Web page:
President Obama has signed legislation that aims to help pension plans cope with losses they sustained when financial markets tumbled in 2008 and 2009.

Lawmakers removed the pension provisions from a package of tax-break extensions and attached them to a measure that temporarily cancels a looming cut in Medicare payments to physicians.

The Medicare-pensions measure gained final congressional approval when the House passed it on June 24. Obama signed the bill the following day.

The measure has relief for single-employer and multi-employer, defined-benefit plans.

For multi-employer plans, which affect unionized workers and employers in construction and certain other industries, enactment of the bill is a positive step, says Dana Thompson, the Sheet Metal and Air Conditioning Contractors National Association's assistant director of legislative affairs.

Thompson says, "I think it's definitely important to all the plans that we got this done." One key provision of the legislation allows multi-employer plans to spread investment losses from 2008 and 2009 over a period of 30 years, compared with the previous standard of 15 years.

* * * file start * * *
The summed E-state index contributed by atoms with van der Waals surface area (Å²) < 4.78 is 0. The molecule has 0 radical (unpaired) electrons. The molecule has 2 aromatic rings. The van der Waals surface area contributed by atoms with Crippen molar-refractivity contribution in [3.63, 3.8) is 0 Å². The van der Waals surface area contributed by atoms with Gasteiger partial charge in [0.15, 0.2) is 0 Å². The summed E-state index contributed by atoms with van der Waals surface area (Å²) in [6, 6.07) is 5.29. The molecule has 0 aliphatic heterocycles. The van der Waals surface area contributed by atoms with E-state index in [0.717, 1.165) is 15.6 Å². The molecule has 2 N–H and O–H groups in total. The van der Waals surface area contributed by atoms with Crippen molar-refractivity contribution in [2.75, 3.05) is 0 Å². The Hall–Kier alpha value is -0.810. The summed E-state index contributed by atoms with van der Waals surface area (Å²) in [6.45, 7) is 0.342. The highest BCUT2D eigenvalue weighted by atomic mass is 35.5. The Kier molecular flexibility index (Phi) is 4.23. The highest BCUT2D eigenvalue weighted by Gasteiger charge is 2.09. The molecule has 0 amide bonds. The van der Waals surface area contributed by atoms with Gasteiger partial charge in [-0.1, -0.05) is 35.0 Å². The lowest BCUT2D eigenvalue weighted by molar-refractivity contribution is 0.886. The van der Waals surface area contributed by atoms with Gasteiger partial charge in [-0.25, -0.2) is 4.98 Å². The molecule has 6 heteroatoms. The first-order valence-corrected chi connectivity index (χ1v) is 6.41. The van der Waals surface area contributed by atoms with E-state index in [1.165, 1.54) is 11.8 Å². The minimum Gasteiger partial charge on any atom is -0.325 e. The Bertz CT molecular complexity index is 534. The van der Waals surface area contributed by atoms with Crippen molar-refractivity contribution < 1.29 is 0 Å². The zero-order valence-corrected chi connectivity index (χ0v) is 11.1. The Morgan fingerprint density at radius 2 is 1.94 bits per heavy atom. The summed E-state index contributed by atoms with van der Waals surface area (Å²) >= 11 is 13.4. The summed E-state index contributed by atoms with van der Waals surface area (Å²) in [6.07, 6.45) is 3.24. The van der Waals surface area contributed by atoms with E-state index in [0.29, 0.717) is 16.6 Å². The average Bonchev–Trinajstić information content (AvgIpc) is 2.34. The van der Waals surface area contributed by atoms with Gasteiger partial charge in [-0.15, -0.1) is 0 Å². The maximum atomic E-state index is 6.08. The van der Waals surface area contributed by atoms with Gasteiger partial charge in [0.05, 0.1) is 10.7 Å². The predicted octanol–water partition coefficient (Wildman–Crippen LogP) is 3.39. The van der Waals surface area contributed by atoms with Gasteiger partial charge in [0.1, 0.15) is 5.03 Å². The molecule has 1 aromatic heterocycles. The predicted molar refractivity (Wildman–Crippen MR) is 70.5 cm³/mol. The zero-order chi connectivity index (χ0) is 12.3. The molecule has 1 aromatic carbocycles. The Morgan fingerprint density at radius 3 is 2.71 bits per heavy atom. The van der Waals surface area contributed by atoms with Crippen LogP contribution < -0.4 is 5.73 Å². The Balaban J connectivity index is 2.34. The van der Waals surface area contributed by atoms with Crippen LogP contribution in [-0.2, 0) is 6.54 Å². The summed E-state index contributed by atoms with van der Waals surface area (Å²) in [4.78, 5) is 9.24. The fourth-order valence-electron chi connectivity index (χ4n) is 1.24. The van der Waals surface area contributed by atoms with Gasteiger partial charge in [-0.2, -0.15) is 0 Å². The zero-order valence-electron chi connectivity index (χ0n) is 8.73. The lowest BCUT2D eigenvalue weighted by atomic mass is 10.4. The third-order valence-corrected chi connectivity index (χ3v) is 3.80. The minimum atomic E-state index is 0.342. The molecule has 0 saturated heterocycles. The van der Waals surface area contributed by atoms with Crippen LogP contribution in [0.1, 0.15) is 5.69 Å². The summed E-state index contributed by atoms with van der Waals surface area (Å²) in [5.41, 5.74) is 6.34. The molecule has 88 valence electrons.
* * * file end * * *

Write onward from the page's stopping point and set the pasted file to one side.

In addition, for purposes of solvency tests, multi-employer plans can "smooth" the differences between expected and actual returns on investments from the tough 2008 and 2009 years evenly over 10 years. The previous smoothing period was five years.

SMACNA's Thompson says that smoothing out the hit over the longer period could allow multi-employer plans to avoid having to move into the "critical" category because of sharp losses in one or two years.

Employers supporting multiemployer plans in critically underfunded status would have to increase their contributions or cut benefits--or both--to move the plans out of that critical, or "red," zone.

Assistant Labor Secretary Phyllis Borzi recently testified before a Senate committee that for 2010, 30% of multiemployer, calendar-year plans were in the "red" category, up from 7% in 2008.

But Thompson says that the final version of the legislation "left a few things up in the air," which will require regulations to be written by the agencies such as the Internal Revenue Service.

One reason why the pension provisions were shifted to the Medicare bill is that they are estimated to raise revenue over the next 10 years, thus offsetting some of the cost of the Medicare reimbursements.

James A. Klein, president of the the American Benefits Council, said, "These relief provisions, included as a revenue offset for the Medicare elements, will help many large American employers manage artificially inflated pension obligations and reduce layoffs."